A group of current and former cannabis regulators recommended several amendments to federal legislation designed to give legal cannabis companies access to traditional banking services, writing in a paper published last week that the Secure and Fair Enforcement (SAFE) Banking Act “is unlikely to result in equitable access to financial services” in its current form. The paper from the Cannabis Regulators of Color Coalition was published online on August 12.
The SAFE Banking Act would allow cannabis companies operating legally under state law to access banking services including deposit and payroll accounts, which are tightly regulated for such businesses under federal banking and money laundering laws. Supporters of the bill say it would make the cannabis industry, which operates largely in cash, safer for customers and employees. But more progressive cannabis activists including Sen. Cory Booker of New Jersey have said the SAFE Banking Act should not be passed without provisions that address the harms caused by decades of cannabis prohibition.
The authors of the paper published last week include former regulators of state and local cannabis programs. Cat Packer, the former executive director of the Los Angeles Department of Cannabis Regulation, left her post earlier this year, while Shaleen Title of The Ohio State University’s Moritz College of Law Drug Enforcement and Policy Center served as commissioner of the Massachusetts Cannabis Control Commission from 2017 to 2020. Rafi Aliya Crockett is a current Washington, D.C. Alcoholic Beverage Control Board commissioner, and Dasheeda Dawson is the manager of the City of Portland’s Cannabis Program.
The SAFE Banking Act
The SAFE Banking Act has been passed by the U.S. House of Representatives seven times, either as stand-alone legislation or as an amendment to another bill. But so far, the Senate has failed to approve the measure. The authors of the paper believe that the SAFE Banking Act should not be passed in its current form and discussed shortcomings of the legislation. They also suggested several amendments that would add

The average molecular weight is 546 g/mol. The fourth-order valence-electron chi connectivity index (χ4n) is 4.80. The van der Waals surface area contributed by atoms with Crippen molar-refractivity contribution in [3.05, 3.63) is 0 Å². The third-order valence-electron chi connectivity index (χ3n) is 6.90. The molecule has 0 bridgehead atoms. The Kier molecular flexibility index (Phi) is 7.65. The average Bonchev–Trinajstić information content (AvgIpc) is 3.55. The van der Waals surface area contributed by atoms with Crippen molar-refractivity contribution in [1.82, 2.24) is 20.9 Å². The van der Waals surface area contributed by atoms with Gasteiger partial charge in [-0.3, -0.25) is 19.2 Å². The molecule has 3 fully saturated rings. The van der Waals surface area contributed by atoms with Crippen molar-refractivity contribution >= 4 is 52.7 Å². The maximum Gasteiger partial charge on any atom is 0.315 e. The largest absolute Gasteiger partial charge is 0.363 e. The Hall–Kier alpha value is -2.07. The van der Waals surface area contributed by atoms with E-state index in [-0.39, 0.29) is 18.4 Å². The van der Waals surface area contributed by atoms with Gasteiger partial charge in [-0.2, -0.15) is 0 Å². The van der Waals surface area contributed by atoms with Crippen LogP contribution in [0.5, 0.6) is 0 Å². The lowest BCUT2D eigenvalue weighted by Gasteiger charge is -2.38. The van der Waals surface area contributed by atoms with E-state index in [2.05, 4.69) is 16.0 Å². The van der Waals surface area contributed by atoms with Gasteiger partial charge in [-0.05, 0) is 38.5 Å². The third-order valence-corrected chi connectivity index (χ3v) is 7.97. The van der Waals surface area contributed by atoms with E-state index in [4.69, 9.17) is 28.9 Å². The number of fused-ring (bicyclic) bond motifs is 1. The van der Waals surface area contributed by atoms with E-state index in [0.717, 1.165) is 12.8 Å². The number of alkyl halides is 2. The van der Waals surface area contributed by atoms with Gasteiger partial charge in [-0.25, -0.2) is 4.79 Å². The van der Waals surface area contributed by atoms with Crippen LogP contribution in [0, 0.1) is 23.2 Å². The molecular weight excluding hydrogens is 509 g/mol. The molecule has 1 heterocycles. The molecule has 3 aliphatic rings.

“SAFE would address only the legal and regulatory consequences potentially faced by financial institutions for providing services to the cannabis industry,”
The four authors added that they could not support the bill in its current form, writing “regardless of whether Congress decides to pass cannabis banking reform as a part of more comprehensive cannabis policy reform or as a standalone issue, Congress should ensure that any legislation related to cannabis banking reform includes explicit provisions that seek to ensure fair and equitable access to financial services for all in the cannabis industry. Until the SAFE Banking Act is amended to include such provisions it should not be considered a safe bet to achieve equity in cannabis banking.”
Among the amendments proposed by the authors are a provision requiring financial institutions providing services to cannabis businesses to prove compliance with anti-discrimination laws. Another would require financial regulators to develop policies to achieve racial equity.
The paper from the Cannabis Regulators of Color Coalition was published less than a month after Senate Majority Leader Chuck Schumer and two Democratic Colleagues introduced comprehensive legislation to legalize marijuana at the federal level. Many Democratic senators would prefer Schumer’s broad bill, but most Republicans are unlikely to support such sweeping legislation, leading some advocates to suggest the SAFE Banking Act would be satisfactory incremental progress on the issue. The authors of the paper believe that an amended version of the bill, given the moniker SAFE Banking Plus, would be a compromise that could be supported by both sides.
“All federal laws related to cannabis should be written in a way that allows for the federal government to identify and address related disparities,” Packer told Marijuana Moment. “To the extent that federal legislation—SAFE Banking Plus—seeks to package reforms that would address several areas of law like banking, research, record expungement and veteran’s access to medical cannabis, etc.—that package should be written in a way that disparities related to banking, research, record expungement and veteran’s access to medical cannabis, etc. are acknowledged and addressed.”